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National Moth Week 🐛 🦋!

Updated: Dec 6, 2021

Yes, you did read right - there is such a thing called National Moth Week (NMW)! It's an annual event, which was first founded in 2012 by the Friends of the East Brunswick (NJ) Environmental Commission - a time to celebrate, appreciate and learn all about moths because they are most certainly underappreciated, in comparison to their 'more beautiful' counterparts (butterflies!) They are so underrated that I had to use a butterfly emoji in my title - moths don't have their own emoji!

Some of you reading this may not be the biggest fan of moths and some of you may even have a phobia of the dusty creatures, which is called Mottephobia (❗ if you do have a genuine phobia, please don’t scroll any further because there will be plenty of images of moths - sorry! ❗) Of course, there are reasons such as the fact that they leave dust behind wherever they go, some species chew holes into clothing, they rest with their wings open etc., but one of the main reasons we aren’t particularly fond of these night dwelling, nocturnal creatures is because of the way they move! Whilst people may describe a butterfly as gliding or fluttering - calm, enchanting movements, people would say that moths flap around them (much like smaller versions of bats), which is a much less appealing description and is connoted with an unpleasant sound!

Did you know that, there are approximately 1️⃣5️⃣0️⃣,0️⃣0️⃣0️⃣ - 5️⃣0️⃣0️⃣,0️⃣0️⃣0️⃣ species of moth around the world?! Another fact is that, if you saw a moth in the daytime, you probably wouldn't pick out that it was a moth because they are so closely associated with the nighttime and in the dark, you cannot possibly identify their gorgeous colours - yes, colours! It is butterflies that are seen as striking, vibrant, fascinating members of the Lepidoptera group of insects and moths are seen as being dull, dark and uninteresting, but this couldn’t be further from the truth! To test you, are you able to spot the difference between this moth and butterfly?

Now, both of the creatures above are incredibly dazzling and I bet the only way you could identify the moth is because it’s slightly different in body/wing shape! Also, whilst the stunning Small Elephant Hawk-moth is lined with a striking pink colour, there are no known pink butterfly species, so that’s one up for moths! Just so you know - on the left is the Purple Emperor butterfly (Apatura Iris) and on the right is the Small Elephant Hawk-moth (Deilephila Porcellus.)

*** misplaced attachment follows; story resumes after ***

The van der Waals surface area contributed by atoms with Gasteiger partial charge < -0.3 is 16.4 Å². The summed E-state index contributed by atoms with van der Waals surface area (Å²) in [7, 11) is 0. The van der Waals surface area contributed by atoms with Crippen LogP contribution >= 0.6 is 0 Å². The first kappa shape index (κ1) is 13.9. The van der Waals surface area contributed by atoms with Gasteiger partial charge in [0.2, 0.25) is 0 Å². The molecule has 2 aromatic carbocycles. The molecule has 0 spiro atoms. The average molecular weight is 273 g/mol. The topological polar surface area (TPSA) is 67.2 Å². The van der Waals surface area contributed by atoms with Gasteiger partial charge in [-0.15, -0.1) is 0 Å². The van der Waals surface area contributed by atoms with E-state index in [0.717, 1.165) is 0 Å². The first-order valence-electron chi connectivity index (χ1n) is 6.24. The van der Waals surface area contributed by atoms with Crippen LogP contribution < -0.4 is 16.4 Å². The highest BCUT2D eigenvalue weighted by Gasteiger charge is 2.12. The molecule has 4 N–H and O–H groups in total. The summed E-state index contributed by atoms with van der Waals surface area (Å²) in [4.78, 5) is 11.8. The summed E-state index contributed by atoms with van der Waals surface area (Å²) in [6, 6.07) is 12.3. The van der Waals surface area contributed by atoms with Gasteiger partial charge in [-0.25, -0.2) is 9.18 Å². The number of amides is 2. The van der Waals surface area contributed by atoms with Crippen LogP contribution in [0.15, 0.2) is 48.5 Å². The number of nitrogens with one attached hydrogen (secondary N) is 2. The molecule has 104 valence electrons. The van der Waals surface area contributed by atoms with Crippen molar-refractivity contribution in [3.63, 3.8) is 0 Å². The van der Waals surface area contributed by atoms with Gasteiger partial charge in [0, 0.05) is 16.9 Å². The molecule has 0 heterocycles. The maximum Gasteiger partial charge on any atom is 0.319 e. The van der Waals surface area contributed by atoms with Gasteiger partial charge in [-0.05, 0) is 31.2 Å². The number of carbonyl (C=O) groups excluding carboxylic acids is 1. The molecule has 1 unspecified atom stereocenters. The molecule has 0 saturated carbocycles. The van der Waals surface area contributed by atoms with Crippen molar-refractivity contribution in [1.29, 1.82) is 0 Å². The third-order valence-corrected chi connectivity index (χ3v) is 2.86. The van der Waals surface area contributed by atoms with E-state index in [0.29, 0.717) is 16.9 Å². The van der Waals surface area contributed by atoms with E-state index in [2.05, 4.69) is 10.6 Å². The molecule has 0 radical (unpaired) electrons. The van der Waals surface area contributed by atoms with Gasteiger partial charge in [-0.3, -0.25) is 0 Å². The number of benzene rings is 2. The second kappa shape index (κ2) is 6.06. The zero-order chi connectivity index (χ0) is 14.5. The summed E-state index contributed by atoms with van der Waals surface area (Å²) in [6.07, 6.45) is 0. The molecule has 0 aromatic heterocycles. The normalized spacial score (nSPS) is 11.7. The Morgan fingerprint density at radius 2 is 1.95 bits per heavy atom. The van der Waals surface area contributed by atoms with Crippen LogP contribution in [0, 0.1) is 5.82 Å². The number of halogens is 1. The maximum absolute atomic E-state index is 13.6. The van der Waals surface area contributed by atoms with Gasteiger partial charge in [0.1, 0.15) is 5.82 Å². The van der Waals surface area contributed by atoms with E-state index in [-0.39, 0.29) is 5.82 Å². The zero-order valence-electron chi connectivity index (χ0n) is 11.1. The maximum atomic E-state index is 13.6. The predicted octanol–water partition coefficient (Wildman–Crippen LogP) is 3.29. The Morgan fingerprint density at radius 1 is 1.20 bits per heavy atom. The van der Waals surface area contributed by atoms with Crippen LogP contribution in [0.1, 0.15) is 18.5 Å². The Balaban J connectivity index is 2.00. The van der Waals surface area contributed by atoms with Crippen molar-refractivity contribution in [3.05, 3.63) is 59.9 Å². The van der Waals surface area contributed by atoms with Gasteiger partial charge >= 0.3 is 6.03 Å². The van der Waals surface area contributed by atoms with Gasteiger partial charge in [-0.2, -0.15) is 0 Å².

After a lot of moth-related research, I have collected images of 1️⃣0️⃣ different species of moth that are considered beautiful and plentiful in vibrancy, so sit back and be in awe!

The Luna moth (actius luna) - native to north US & Canada.
The Southern Flannel moth (megalopyge opercularis) aka a moth version of a bumble bee - native to southeastern US.
The Rosy Maple moth (dryocampa rubicunda) aka the cutest moth ever - native to eastern US.
The Sunset moth (chrysiridia rhipheus) - native to Madagascar.
The Giant Leopard moth (hypercompe scribonia) - native to north/central US & Canada.
The Hummingbird Clearwing moth (hemaris thysbe) - native to north US.
The Cinnabar moth (tyria jacobaeae) - native to Europe & Asia.
The Swallow-tailed moth (ourapteryx sambucaria) - its larvae looks like a twig - native to Europe.
The Madagascan Bullseye moth (antherina suraka) - native to Madagascar.
The Garden Tiger moth (arctia caja) - its larvae are known as 'woolly bears' - native to Europe, north US & Canada.

These little furry, gorgeously unique creatures are far from being dull and boring or even scary, but it is vital that their numbers, which are currently declining, don't fall any further - moths are a critical part of our ecosystem! So, how can you help to create a moth friendly habitat in your garden?

I have created a small list of charming, nectar-rich plants, both for day-flying and night-flying moths!

Nicotiana Alata - grows best in a flower bed.
Jasmine - looks stunning grown up a trellis.
Honeysuckle - another climber, so it's perfect for a trellis or even trailing up a tree.
Hemp-agrimony - the happiest in wet soil, best grown beside a body of water.
Sweet Rocket - best to be planted in a flower bed.
Ivy - our third & final climber.
Michaelmas Daisy - the perfect partner for a flower borer.
Sedum Spectabile - enchanting as a standalone plant.

All of these plants will not only tempt moths into your garden, but they will also look absolutely captivating in your garden, producing a wide variety of endearing shapes, sizes and colours!

Whilst I can't force anyone to like (or even love) moths in any way, I hope I have shown that they really aren't as unlikable or boring as we first assumed and that there's actually an understated sense of elegance about them! Regardless of our feelings towards them, we should all do our little bit to try and protect them and their habitats, as much as we possibly can!

Enjoy the rest of your weekend and if you can, why not spend some time outside and see if you can spot any of our moths mentioned above - remember, they do appear in the daytime too! If you do manage to take any pictures of these intriguing creatures, please don't hold back from sharing them - we would love to see your discoveries!

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